The true origins of the craft of rope making are lost in history, however, there is fossil evidence of rope usage dating back to 17000BC. These early ropes were likely to belong pieces of vine twisted or braided together by using a hand. The historic Egyptians were most likely the first civilization to develop tools for constructing ropes around 4000BC.
Such ropes would have been made out of grass, water reeds or animal hair. These ropes would have been used by the Egyptians in developing their colossal structures such as the pyramids that still stand today. Hemp fibres were first used to make ropes by the Chinese around 2800BC and after this, rope making spread all through the rest of Asia and to Europe. In Europe, twisted rope has been hand-made using the ropewalk technique since the Middle Ages and by the late 1700s advances in technology meant that several machines for making rope had been constructed.
Ropewalks have been harsh working environments and would regularly catch fire as they were made commonly of wood and hemp dust can create an explosive mixture. Natural fibre yarns would be twisted to form strands which would spread the size of the building. These would then be counter-twisted to form the rope.
The length of the walk would restrict the length of rope that should be made but this allowed for ropes to be as lengthy as 300 yards for use on sailing ships, for which they were essential. The standard size for a British Naval Rope was 1000 ft. and a sailing ship such as HMS Victory would require over 20 miles of rope. Braided cords have also been around for centuries, but up until the 1800s they had all been braided by using a hand.
When automatic braiding machines were invented in the Victorian era, rope factories grew to become capable of producing high volumes of braided cords. Braiding machines had been originally used for smaller cords and laces but the development of larger braiding machines meant that by the middle of the Twentieth Century the manufacturing of braided rope grew to be widespread. Prior to the improvement of nylon by the laboratories of E. I. Dupont de Nemours in 1939, the only materials that had been available to cordage manufacturers were natural fibres.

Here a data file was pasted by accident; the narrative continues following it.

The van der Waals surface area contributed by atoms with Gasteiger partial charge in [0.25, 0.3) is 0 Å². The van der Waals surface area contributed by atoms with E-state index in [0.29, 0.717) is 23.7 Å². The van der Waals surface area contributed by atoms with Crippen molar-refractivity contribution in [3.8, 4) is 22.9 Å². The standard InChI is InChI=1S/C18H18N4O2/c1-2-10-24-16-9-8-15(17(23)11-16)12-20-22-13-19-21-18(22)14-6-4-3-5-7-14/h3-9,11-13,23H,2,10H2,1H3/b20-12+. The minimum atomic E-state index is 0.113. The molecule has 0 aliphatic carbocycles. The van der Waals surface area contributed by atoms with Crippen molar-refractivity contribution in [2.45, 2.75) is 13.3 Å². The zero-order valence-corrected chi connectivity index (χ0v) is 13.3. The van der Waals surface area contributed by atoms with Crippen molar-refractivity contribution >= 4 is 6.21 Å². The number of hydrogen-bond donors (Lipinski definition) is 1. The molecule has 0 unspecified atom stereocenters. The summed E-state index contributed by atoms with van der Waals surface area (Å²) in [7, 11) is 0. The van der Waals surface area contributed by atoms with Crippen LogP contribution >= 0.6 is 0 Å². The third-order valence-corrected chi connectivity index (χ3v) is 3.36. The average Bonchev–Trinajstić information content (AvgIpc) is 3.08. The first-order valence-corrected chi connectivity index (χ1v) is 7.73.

The development of polyester and polypropylene followed in the 1940s and 50s and this revolutionized the textile and cordage industries. These developments meant that alongside the traditional natural fibres of manila, sisal, hemp, flax, cotton and jute, ropes today are more often made from nylon, polypropylene, polyethylene and polyester. This is because synthetic ropes are commonly stronger, lighter and greater hardwearing than the natural alternatives.
A rope is a group of yarns, plies, fibres or strands that are twisted or braided together into a larger and stronger form. Ropes have tensile strength and so can be used for dragging and lifting. A rope is thicker and stronger than a similarly constructed cord, string, and twine.